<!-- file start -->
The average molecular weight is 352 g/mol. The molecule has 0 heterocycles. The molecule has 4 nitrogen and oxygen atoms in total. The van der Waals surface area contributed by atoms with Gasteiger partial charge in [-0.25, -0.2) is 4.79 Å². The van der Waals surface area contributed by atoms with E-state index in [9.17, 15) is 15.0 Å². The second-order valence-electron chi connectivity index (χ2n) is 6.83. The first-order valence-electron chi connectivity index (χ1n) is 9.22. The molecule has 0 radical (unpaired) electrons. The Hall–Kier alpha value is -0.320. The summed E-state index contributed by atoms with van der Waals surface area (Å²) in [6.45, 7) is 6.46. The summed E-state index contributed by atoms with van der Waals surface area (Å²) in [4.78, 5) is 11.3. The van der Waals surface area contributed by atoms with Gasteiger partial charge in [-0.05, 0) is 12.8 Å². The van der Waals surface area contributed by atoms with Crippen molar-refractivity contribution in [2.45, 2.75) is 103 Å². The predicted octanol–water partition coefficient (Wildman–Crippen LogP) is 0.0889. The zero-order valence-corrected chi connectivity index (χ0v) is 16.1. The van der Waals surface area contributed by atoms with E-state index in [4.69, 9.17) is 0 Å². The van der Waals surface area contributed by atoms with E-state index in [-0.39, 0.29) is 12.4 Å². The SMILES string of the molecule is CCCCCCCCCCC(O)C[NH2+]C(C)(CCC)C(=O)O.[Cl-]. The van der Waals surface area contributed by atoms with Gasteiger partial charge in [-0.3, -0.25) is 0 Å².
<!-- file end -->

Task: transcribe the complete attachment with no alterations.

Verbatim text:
The average molecular weight is 352 g/mol. The molecule has 0 heterocycles. The molecule has 4 nitrogen and oxygen atoms in total. The van der Waals surface area contributed by atoms with Gasteiger partial charge in [-0.25, -0.2) is 4.79 Å². The van der Waals surface area contributed by atoms with E-state index in [9.17, 15) is 15.0 Å². The second-order valence-electron chi connectivity index (χ2n) is 6.83. The first-order valence-electron chi connectivity index (χ1n) is 9.22. The molecule has 0 radical (unpaired) electrons. The Hall–Kier alpha value is -0.320. The summed E-state index contributed by atoms with van der Waals surface area (Å²) in [6.45, 7) is 6.46. The summed E-state index contributed by atoms with van der Waals surface area (Å²) in [4.78, 5) is 11.3. The van der Waals surface area contributed by atoms with Gasteiger partial charge in [-0.05, 0) is 12.8 Å². The van der Waals surface area contributed by atoms with Crippen molar-refractivity contribution in [2.45, 2.75) is 103 Å². The predicted octanol–water partition coefficient (Wildman–Crippen LogP) is 0.0889. The zero-order valence-corrected chi connectivity index (χ0v) is 16.1. The van der Waals surface area contributed by atoms with E-state index in [4.69, 9.17) is 0 Å². The van der Waals surface area contributed by atoms with E-state index in [-0.39, 0.29) is 12.4 Å². The SMILES string of the molecule is CCCCCCCCCCC(O)C[NH2+]C(C)(CCC)C(=O)O.[Cl-]. The van der Waals surface area contributed by atoms with Gasteiger partial charge in [-0.3, -0.25) is 0 Å².